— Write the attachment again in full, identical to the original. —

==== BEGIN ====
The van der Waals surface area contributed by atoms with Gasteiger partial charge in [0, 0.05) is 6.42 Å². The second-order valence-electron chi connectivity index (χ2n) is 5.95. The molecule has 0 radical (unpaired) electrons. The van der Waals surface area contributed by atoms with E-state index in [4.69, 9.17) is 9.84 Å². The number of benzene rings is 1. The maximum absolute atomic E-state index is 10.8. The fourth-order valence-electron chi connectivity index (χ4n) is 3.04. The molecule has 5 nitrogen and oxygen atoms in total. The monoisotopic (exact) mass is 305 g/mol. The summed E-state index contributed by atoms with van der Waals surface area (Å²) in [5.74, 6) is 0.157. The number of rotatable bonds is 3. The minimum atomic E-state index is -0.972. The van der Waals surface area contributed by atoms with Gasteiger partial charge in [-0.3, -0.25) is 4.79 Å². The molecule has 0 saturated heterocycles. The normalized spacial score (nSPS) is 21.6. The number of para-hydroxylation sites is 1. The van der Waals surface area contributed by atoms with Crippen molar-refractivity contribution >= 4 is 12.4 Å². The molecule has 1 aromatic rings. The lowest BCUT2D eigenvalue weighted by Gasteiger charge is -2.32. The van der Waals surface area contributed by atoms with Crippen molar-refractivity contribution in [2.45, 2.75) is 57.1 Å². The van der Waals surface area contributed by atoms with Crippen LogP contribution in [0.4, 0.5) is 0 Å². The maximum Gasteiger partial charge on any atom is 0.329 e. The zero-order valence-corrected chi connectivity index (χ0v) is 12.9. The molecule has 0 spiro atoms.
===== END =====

The van der Waals surface area contributed by atoms with Gasteiger partial charge in [0, 0.05) is 6.42 Å². The second-order valence-electron chi connectivity index (χ2n) is 5.95. The molecule has 0 radical (unpaired) electrons. The van der Waals surface area contributed by atoms with E-state index in [4.69, 9.17) is 9.84 Å². The number of benzene rings is 1. The maximum absolute atomic E-state index is 10.8. The fourth-order valence-electron chi connectivity index (χ4n) is 3.04. The molecule has 5 nitrogen and oxygen atoms in total. The monoisotopic (exact) mass is 305 g/mol. The summed E-state index contributed by atoms with van der Waals surface area (Å²) in [5.74, 6) is 0.157. The number of rotatable bonds is 3. The minimum atomic E-state index is -0.972. The van der Waals surface area contributed by atoms with Gasteiger partial charge in [-0.3, -0.25) is 4.79 Å². The molecule has 0 saturated heterocycles. The normalized spacial score (nSPS) is 21.6. The number of para-hydroxylation sites is 1. The van der Waals surface area contributed by atoms with Crippen molar-refractivity contribution >= 4 is 12.4 Å². The molecule has 1 aromatic rings. The lowest BCUT2D eigenvalue weighted by Gasteiger charge is -2.32. The van der Waals surface area contributed by atoms with Crippen molar-refractivity contribution in [2.45, 2.75) is 57.1 Å². The van der Waals surface area contributed by atoms with Crippen LogP contribution in [0.4, 0.5) is 0 Å². The maximum Gasteiger partial charge on any atom is 0.329 e. The zero-order valence-corrected chi connectivity index (χ0v) is 12.9. The molecule has 0 spiro atoms.